Webmail, or web-based email if you prefer, refers to an email clients which is used via a web browser such as Internet Explorer. On the other hand, desktop mail refers to email clients such as Microsoft Outlook, which receive and store email directly on your computer. Both of these options have their advantages and disadvantages, depending on the personal needs of the user.
For users who wish to receive their email on multiple computers, or may travel frequently, a webmail account may be the way to go. Since webmail opens via a web browser, it is possible to receive your email from anywhere on the planet as long as you have a computer with an internet connection.
The catch of course, is that without an internet connection, webmail clients cannot be accessed, which can be very inconvenient. With desktop mail programs, emails are saved directly to your PC once they are received, so email that has already been received can be accessed again without an internet connection. A problem with this, however, is that years of use without cleaning out your cache of received emails can cause speed issues on a computer. Desktop email users should be aware of this issue and delete mail which is no longer needed.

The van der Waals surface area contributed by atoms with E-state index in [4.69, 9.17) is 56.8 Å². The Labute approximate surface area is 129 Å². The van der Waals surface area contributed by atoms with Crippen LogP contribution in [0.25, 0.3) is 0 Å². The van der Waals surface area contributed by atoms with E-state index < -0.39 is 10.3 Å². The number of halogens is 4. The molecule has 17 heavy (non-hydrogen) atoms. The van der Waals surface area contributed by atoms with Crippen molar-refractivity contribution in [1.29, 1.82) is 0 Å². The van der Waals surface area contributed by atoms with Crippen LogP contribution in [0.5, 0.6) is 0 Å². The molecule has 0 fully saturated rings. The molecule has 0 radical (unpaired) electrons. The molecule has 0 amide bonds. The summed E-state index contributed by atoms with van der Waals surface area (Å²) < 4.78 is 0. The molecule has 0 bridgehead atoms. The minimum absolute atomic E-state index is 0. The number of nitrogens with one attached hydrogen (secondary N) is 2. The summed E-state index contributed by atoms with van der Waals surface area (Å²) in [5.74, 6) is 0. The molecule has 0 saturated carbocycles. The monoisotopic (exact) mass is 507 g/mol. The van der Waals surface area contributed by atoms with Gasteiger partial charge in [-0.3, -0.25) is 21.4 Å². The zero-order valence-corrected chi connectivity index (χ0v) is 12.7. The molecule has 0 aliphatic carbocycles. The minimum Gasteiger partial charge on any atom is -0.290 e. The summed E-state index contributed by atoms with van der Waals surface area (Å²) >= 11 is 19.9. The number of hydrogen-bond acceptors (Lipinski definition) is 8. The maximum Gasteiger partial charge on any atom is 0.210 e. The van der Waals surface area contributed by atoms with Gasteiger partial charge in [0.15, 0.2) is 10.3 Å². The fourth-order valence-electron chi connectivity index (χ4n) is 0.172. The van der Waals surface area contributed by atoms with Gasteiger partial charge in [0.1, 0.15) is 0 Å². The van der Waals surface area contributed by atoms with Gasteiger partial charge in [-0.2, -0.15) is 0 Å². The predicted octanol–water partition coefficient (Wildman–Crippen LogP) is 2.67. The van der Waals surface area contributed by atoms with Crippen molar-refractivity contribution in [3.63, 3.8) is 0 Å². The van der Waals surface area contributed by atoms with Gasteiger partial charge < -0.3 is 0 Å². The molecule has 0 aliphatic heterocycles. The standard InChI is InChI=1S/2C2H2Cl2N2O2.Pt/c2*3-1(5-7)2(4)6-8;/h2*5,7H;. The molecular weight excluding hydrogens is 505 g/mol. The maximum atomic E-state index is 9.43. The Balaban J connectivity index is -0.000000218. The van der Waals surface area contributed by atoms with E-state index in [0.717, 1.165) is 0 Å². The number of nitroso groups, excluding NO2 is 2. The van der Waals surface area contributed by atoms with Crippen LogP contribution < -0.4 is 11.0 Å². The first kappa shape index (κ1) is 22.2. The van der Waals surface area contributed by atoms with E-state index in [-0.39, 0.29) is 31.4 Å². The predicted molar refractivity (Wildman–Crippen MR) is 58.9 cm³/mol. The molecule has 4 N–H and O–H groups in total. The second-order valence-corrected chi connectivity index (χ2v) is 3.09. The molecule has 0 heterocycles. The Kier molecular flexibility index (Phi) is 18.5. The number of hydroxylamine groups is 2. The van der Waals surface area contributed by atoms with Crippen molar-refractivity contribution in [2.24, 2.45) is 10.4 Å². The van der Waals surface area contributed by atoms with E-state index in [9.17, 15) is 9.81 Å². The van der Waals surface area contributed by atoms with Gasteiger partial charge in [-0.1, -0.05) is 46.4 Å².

If your computer is often accessed by multiple users, a webmail client might be useful to allow a greater degree of privacy, as it cannot be accessed by anyone who does not have the password. However, it is possible for webmail to be hacked too, particularly if your password is not strong enough.
Examples of webmail clients are: Gmail, Hotmail, and Yahoo. Examples of desktop mail clients are: Outlook Express, Windows Live Mail, and Thunderbird.